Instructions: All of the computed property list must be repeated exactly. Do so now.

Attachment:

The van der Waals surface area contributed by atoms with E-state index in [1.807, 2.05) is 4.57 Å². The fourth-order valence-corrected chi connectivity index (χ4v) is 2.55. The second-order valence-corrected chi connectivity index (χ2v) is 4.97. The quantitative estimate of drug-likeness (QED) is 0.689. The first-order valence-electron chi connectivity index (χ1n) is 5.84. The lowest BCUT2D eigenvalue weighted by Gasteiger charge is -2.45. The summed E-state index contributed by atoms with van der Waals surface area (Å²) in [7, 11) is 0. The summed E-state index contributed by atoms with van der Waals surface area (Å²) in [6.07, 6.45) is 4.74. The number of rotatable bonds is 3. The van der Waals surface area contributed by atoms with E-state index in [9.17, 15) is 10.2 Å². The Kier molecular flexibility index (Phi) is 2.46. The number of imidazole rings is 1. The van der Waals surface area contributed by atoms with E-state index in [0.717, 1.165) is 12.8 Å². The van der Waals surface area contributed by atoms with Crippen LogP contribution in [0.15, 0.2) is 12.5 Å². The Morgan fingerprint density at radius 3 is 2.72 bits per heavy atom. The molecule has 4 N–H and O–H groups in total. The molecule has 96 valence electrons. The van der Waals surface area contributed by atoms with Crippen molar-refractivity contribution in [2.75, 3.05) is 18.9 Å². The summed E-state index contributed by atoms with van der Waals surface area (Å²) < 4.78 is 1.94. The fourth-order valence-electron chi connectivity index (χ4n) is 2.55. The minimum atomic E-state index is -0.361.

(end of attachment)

The van der Waals surface area contributed by atoms with E-state index in [1.807, 2.05) is 4.57 Å². The fourth-order valence-corrected chi connectivity index (χ4v) is 2.55. The second-order valence-corrected chi connectivity index (χ2v) is 4.97. The quantitative estimate of drug-likeness (QED) is 0.689. The first-order valence-electron chi connectivity index (χ1n) is 5.84. The lowest BCUT2D eigenvalue weighted by Gasteiger charge is -2.45. The summed E-state index contributed by atoms with van der Waals surface area (Å²) in [7, 11) is 0. The summed E-state index contributed by atoms with van der Waals surface area (Å²) in [6.07, 6.45) is 4.74. The number of rotatable bonds is 3. The van der Waals surface area contributed by atoms with E-state index in [9.17, 15) is 10.2 Å². The Kier molecular flexibility index (Phi) is 2.46. The number of imidazole rings is 1. The van der Waals surface area contributed by atoms with E-state index in [0.717, 1.165) is 12.8 Å². The van der Waals surface area contributed by atoms with Crippen LogP contribution in [0.15, 0.2) is 12.5 Å². The Morgan fingerprint density at radius 3 is 2.72 bits per heavy atom. The molecule has 4 N–H and O–H groups in total. The molecule has 96 valence electrons. The van der Waals surface area contributed by atoms with Crippen molar-refractivity contribution in [2.75, 3.05) is 18.9 Å². The summed E-state index contributed by atoms with van der Waals surface area (Å²) < 4.78 is 1.94. The fourth-order valence-electron chi connectivity index (χ4n) is 2.55. The minimum atomic E-state index is -0.361.